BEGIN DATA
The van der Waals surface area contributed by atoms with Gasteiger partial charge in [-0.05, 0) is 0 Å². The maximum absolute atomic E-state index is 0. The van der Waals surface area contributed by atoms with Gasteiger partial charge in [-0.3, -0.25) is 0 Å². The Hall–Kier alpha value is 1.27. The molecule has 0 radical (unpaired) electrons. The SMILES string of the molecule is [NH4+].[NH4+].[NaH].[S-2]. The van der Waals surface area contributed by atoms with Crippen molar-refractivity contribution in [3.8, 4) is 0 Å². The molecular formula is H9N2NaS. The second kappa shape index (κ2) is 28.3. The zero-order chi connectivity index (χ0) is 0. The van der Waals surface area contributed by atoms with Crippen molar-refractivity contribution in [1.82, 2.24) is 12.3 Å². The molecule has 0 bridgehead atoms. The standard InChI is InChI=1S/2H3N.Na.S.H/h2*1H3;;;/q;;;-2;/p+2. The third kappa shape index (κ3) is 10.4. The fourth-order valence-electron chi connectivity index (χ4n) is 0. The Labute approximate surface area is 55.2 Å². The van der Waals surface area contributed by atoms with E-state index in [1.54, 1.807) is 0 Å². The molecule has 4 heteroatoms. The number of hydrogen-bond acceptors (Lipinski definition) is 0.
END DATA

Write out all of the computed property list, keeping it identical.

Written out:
The van der Waals surface area contributed by atoms with Gasteiger partial charge in [-0.05, 0) is 0 Å². The maximum absolute atomic E-state index is 0. The van der Waals surface area contributed by atoms with Gasteiger partial charge in [-0.3, -0.25) is 0 Å². The Hall–Kier alpha value is 1.27. The molecule has 0 radical (unpaired) electrons. The SMILES string of the molecule is [NH4+].[NH4+].[NaH].[S-2]. The van der Waals surface area contributed by atoms with Crippen molar-refractivity contribution in [3.8, 4) is 0 Å². The molecular formula is H9N2NaS. The second kappa shape index (κ2) is 28.3. The zero-order chi connectivity index (χ0) is 0. The van der Waals surface area contributed by atoms with Crippen molar-refractivity contribution in [1.82, 2.24) is 12.3 Å². The molecule has 0 bridgehead atoms. The standard InChI is InChI=1S/2H3N.Na.S.H/h2*1H3;;;/q;;;-2;/p+2. The third kappa shape index (κ3) is 10.4. The fourth-order valence-electron chi connectivity index (χ4n) is 0. The Labute approximate surface area is 55.2 Å². The van der Waals surface area contributed by atoms with E-state index in [1.54, 1.807) is 0 Å². The molecule has 4 heteroatoms. The number of hydrogen-bond acceptors (Lipinski definition) is 0.